Daniel Goldman is in the CASA Festival’s office when he answers my call: “I better get out of here! They’ve heard it all before. Must know it off by heart.” But, as the interview progresses, I become increasingly sceptical anyone could get bored of the festival founder’s enthusiasm. He replies to my questions with a domino-like tumble of thoughts that often wind their way to a topic completely unrelated to the original, other than it is also fascinating. His passion is deserved: on offer to London from Goldman and his team is a 10 day celebration of the Year of Mexico, showcasing a diverse selection of performers most likely inaccessible to Londoners at any other time of the ear.

CASA’s aim is a noble one, but daunting in scale and much harder than shipping over works of art and placing them in a gallery: Goldman’s goods are human beings. After sifting through hundreds of performances over video, travelling to Mexico to see around 30 shows and another 35 at the Mexican National Theatre Showcase (of which he laments the lack of an equivalent here – “it’s ridiculous!”), only a handful of pieces can be programmed in the festival. And even more limiting is the searing 55% budget cut suffered by CASA this year (“We’re all dealing with cuts. All of us”). Even when all the performances are booked and, to the casual observer, assumed to now be smooth-running, then comes the nail-biting task of actually getting the companies to the UK and even through border control. “We’ve had every visa issue you can imagine… At the airport, they are often taken off to a little room to question them about their true motives”.

Still not satisfied it has truly tested Goldman, the universe throws in sometimes stubbornly slow tickets sales for good measure. “In the UK nobody knows anything – anything – about Latin American theatre.” Shamefully, I agree, unable to name a company not on the CASA programme (though all of our ignorance can circularly be solved with a ticket to CASA). But there is hope: the British section of the audience has grown to around 55%, with 45% being Latin American, and “quite a lot of the audience are coming to the theatre for the first time”. Being hosted at the Barbican is a particular draw for British audience members, but Goldman says it’s harder to create the festival’s intimate feel there. “Rich Mix is our hub… [The Barbican] is great for the profile of the festival, but it’s a bit harder to create our dishevelled, easy atmosphere”.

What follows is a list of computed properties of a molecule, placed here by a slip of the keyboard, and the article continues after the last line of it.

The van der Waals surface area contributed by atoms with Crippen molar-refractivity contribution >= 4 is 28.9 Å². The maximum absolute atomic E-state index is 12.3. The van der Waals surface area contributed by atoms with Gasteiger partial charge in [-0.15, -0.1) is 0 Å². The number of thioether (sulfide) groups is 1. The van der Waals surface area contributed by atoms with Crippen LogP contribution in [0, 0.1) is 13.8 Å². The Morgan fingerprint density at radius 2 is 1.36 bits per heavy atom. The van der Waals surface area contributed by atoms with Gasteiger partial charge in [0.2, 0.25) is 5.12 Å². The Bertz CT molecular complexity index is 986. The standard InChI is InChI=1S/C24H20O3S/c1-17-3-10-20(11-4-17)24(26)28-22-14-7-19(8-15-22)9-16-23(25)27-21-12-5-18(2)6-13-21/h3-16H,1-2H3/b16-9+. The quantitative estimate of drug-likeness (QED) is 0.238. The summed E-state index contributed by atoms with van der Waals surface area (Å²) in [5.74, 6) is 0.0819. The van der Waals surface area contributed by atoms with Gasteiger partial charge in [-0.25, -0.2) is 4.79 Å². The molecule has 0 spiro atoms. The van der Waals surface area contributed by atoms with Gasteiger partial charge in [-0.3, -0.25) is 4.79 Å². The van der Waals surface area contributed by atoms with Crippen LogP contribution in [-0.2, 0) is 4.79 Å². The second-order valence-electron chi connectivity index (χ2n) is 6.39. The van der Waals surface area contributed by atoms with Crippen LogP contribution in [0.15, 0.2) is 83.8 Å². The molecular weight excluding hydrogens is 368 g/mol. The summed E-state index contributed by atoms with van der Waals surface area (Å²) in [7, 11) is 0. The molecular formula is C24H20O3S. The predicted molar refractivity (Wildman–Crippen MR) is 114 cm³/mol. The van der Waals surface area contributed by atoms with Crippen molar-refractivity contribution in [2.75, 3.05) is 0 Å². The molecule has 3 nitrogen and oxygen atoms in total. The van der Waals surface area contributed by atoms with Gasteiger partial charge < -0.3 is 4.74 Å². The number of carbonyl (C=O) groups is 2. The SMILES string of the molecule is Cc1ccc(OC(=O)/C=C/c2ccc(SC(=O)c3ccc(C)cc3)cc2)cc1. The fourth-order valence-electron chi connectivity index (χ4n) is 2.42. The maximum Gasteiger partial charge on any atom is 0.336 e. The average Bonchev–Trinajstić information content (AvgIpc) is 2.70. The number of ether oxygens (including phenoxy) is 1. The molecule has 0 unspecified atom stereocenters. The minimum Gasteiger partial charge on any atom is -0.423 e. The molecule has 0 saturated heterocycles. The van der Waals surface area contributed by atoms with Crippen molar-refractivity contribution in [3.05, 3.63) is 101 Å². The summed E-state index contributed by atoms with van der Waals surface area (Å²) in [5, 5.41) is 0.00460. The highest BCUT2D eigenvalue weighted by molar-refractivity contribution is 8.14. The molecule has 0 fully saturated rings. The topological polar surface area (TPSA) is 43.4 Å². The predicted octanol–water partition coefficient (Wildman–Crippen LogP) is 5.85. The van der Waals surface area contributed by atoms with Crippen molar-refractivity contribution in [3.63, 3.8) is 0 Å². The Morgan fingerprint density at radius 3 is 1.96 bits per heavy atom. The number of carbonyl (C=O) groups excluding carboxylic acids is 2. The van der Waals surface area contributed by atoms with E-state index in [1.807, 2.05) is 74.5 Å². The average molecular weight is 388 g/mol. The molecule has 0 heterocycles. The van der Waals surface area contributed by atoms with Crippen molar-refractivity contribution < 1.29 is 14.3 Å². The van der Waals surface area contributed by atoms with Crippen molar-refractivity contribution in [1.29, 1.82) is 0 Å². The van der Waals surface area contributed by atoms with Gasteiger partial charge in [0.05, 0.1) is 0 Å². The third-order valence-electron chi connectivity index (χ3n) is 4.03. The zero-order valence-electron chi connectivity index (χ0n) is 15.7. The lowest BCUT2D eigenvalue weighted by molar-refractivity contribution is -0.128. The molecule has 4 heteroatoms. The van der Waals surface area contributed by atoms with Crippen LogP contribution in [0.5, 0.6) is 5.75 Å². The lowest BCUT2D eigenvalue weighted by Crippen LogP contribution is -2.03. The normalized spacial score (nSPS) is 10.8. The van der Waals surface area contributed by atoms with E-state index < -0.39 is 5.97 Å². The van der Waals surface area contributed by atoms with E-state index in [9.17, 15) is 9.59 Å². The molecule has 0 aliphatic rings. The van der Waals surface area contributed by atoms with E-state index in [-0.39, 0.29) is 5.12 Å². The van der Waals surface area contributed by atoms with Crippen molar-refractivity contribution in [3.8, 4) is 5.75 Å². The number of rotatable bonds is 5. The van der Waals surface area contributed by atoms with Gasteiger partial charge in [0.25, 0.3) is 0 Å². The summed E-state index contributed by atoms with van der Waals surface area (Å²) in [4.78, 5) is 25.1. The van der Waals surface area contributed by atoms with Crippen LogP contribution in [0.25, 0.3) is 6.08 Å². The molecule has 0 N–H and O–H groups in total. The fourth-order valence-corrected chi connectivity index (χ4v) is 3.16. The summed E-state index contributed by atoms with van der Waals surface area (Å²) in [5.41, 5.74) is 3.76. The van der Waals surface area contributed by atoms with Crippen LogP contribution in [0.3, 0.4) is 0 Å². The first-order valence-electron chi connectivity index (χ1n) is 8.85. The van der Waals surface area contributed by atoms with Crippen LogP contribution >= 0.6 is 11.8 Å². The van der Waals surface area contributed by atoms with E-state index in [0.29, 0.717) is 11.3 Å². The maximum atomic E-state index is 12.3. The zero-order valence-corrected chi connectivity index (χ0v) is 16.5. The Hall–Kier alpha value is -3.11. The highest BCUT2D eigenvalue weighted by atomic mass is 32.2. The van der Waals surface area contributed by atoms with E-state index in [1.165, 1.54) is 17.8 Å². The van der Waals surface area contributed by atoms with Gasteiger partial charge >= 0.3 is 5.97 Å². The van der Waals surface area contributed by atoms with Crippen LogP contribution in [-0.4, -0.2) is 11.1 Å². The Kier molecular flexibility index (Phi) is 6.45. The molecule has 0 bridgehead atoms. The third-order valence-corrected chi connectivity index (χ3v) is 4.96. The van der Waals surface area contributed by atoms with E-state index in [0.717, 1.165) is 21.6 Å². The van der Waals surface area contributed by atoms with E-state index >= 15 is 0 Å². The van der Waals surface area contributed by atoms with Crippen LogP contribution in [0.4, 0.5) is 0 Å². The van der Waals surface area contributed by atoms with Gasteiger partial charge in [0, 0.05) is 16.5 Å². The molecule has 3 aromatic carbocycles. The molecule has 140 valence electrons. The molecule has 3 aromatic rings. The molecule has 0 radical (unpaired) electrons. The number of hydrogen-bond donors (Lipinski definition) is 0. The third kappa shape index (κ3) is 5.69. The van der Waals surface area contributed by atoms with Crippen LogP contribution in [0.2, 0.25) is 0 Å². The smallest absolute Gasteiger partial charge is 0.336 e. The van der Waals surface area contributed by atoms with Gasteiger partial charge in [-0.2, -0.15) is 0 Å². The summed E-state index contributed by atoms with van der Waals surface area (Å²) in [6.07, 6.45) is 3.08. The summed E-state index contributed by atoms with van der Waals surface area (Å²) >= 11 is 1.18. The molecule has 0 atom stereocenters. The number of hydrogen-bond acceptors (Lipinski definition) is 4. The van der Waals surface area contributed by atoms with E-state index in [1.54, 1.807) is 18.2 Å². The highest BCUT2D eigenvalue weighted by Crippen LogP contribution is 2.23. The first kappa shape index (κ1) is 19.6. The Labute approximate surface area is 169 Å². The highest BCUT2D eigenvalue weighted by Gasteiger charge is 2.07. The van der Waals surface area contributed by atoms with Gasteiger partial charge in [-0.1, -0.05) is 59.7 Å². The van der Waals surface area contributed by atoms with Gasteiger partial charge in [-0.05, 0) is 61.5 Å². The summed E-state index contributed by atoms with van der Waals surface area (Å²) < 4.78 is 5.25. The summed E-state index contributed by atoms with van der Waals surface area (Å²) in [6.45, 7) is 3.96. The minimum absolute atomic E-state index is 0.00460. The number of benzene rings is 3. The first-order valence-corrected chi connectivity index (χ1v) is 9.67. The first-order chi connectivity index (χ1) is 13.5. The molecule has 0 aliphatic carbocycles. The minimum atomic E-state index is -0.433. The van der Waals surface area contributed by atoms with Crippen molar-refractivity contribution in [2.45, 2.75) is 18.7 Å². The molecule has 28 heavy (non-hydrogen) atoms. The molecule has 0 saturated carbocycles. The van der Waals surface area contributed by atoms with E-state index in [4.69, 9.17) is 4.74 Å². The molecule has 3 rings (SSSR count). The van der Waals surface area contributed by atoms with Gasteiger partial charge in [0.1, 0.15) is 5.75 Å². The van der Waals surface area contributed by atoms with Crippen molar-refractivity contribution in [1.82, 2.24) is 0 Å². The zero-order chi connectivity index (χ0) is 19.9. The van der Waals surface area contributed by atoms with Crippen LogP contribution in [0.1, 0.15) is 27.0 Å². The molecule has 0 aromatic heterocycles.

Latin American theatre might be tricky to sell, but its obscurity has its benefits and Goldman relishes them. “We can bring anyone we like and it doesn’t really matter if they’re famous or not. That’s the real beauty about the programme. In lots of festivals, people are forced to bring in the companies that are doing the rounds. It’s always the same companies. The bigger the festival, the bigger the pressure. Something I love is that we can bring in an emerging company and they have exactly the same weight… I can programme shows that I believe in and it’s not a question of how famous the company is, but how good the work is…. This year we have two companies from Mexico and one company from Brazil who have never been out of their own country…There’s just something very satisfying about watching people at the beginning of their career that you’ve put your trust in.”

‘Casa’ means house or home in Spanish; the spirit of the festival is to welcome the audience to its home and serve up a wide assortment of art and perspectives. I can’t help but accept the invitation. The carefully-considered selection of music, theatre and debate explores the darker politics and human rights abuses of Mexico, the country’s strengths and, as a bonus, gives festival-goers an opportunity to party. From Monserrat by the multimedia-experts and Mexican theatre company Lagartijas Tiradas al Sol on the opening night to The Love of the Fireflies (a straight play but an incredible one, according to Goldman), the festival lets you “discover stories that are completely from another world, in a sense, but also learn we all live in this shared universe whether we like it or not and the stories are relevant”.

CASA is playing the Barbican Centre and Rich Mix until 11 October.
Image credit: Alex Brenner